A battle of Denatured alcohol VS Mineral spirits. If you are into woodworking, you have probably had to think about denatured alcohol vs mineral spirits at some point. Even though they are both great, they have unique strengths and limitations. A major point for choosing between denatured alcohol and mineral spirits is considering its effect on the stained surface.
So what’s the difference between denatured alcohol vs mineral spirits?
- Denatured alcohol is ethanol that has other chemicals added to it to make it poisonous.
- Mineral spirits are petroleum products.
They’re both solvents, but mineral spirits don’t mix with water. Other names for denatured alcohol include wood alcohol and methylated spirit; while paint thinner and mineral turpentine are common names for mineral spirits.
The terms denatured alcohol and mineral spirits are often interchanged. Different countries use different names for the same product. Most people use the term ‘spirit’ to describe any distilled solvent.
What Does Denatured Alcohol Mean?
Denatured alcohol, the first rival of denatured alcohol vs mineral spirits battle, is ethanol (ethyl alcohol) with additives to make it poisonous. Ethanol is the same active ingredient found in alcoholic beverages, like beer and wine. The term ‘denatured’ means that it has been chemically treated so that it can no longer be consumed as a beverage. This means denatured alcohol is not drinkable but still safe to use in industrial applications.
Denatured alcohol is any type of ethanol that has been rendered undrinkable. This process makes it poisonous and dangerous to consume. There are many ways to denature alcohol, but most commonly it involves adding methanol – a substance that can be toxic if it comes into contact with skin.
Even though the main additive is methanol, denatured alcohol may also have isopropyl alcohol, methyl ethyl ketone, or other substances. While ethanol comes from vegetables, fruits, and grains, methanol comes from wood stock. If you consume denatured alcohol, you will experience the side effects of other chemicals in the mixture.
The effects depend on the denaturing agents and chemicals. Some of the most common effects include; an increased risk of cancer and organ damage. Methanol may lead to death or permanent blindness. You should not attempt to consume it.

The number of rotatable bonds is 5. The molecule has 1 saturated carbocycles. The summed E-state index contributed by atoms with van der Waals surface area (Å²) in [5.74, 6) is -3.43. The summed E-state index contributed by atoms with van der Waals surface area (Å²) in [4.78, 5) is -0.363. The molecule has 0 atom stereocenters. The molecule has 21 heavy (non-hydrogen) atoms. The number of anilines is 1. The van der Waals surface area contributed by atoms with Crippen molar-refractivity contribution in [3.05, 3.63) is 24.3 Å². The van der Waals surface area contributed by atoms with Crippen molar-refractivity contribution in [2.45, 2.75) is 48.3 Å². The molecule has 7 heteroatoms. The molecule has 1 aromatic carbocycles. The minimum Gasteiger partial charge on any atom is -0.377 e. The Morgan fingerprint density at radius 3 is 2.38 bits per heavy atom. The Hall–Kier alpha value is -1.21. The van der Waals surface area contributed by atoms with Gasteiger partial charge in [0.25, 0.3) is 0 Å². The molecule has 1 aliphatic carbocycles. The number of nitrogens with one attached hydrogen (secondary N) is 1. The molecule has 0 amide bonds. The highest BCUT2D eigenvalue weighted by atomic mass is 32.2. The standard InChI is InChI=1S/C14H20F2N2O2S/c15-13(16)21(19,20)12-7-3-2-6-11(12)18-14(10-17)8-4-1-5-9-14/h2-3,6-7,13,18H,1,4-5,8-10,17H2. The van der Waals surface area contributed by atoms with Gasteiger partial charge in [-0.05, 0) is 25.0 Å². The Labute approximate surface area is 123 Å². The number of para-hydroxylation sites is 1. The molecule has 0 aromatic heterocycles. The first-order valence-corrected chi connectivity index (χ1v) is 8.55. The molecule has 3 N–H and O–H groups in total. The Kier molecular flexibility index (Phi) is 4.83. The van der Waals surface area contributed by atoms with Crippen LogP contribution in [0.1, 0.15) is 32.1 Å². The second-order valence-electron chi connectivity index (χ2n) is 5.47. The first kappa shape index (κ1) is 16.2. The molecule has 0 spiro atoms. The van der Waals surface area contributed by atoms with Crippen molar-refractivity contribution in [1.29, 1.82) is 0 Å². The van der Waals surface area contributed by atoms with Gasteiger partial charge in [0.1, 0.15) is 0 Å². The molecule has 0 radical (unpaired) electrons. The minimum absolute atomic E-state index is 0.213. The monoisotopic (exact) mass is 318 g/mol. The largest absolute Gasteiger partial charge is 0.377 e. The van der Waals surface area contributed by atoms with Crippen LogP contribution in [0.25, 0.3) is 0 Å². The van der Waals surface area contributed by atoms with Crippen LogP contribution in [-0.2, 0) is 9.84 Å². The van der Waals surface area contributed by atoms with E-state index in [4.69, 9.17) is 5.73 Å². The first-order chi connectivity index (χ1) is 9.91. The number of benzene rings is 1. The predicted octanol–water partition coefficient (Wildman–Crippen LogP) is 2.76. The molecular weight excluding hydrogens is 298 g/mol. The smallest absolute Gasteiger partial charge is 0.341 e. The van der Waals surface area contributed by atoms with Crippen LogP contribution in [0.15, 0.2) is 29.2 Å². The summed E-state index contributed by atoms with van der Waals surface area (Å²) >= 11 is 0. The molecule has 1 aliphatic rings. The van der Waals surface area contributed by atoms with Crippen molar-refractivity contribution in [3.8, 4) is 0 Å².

What Can You Use in Place of Denatured Alcohol?
If denatured alcohol is difficult for you to find, there are many other useful substitutes. Some viable options are methanol, acetone, grain alcohol, and absolute isopropyl alcohol.
Your choice should depend on how you want to use it. Absolute isopropyl alcohol may only be available with a permit. 99% isopropyl alcohol is a good substitute but its drying time is longer than denatured alcohol.
You can use either water-based or alcohol-based cleaners towards the end stage. Alright, that’s all about denatured alcohol, let’s continue the battle denatured alcohol VS mineral spirits with the decoding of mineral spirits.
What is Mineral Spirits?
To continue our battle of denatured alcohol VS mineral spirits, let’s look at the definition of Mineral spirits. Mineral spirits petroleum distillate that has gone through a purification process, leading to it being very light and colorless. It doesn’t mix with water, so it is frequently used for washing off dirt and grease from metal parts.
There are many benefits to using mineral spirits, including removing dirt and grime from metal surfaces and preserving the quality of metals. Additionally, mineral spirits can be used to clean paint brushes and wooden furniture. When applied as a polish, mineral spirits can effectively clean varnished, shellacked or lacquered wood furniture.
- There are many uses for mineral spirits.
- For example, it can be used to clear scratches and skid marks from tiles. It is also great for erasing mistakes when painting.
- When combined with cutting oil, mineral spirits makes a good lubricant for cutting threads.
- Mineral spirits is also a good substitute for turpentine. It does not have such a strong odor as turpentine and is not as flammable, making it safer to use than turpentine.
- Painters can use it to dilute paint without causing nausea or breathing problems.
- In addition, mineral spirits is lot cheaper than turpentine as a paint thinner .
What Can Be Used Instead of Mineral Spirits?
If you cannot find mineral spirits near you, do not worry–there are still plenty of options available. Some excellent substitutes for mineral spirits include denatured alcohol, turpentine, acetone, and charcoal lighter fluid.
Mineral Spirits vs Denatured Alcohol to Clean Wood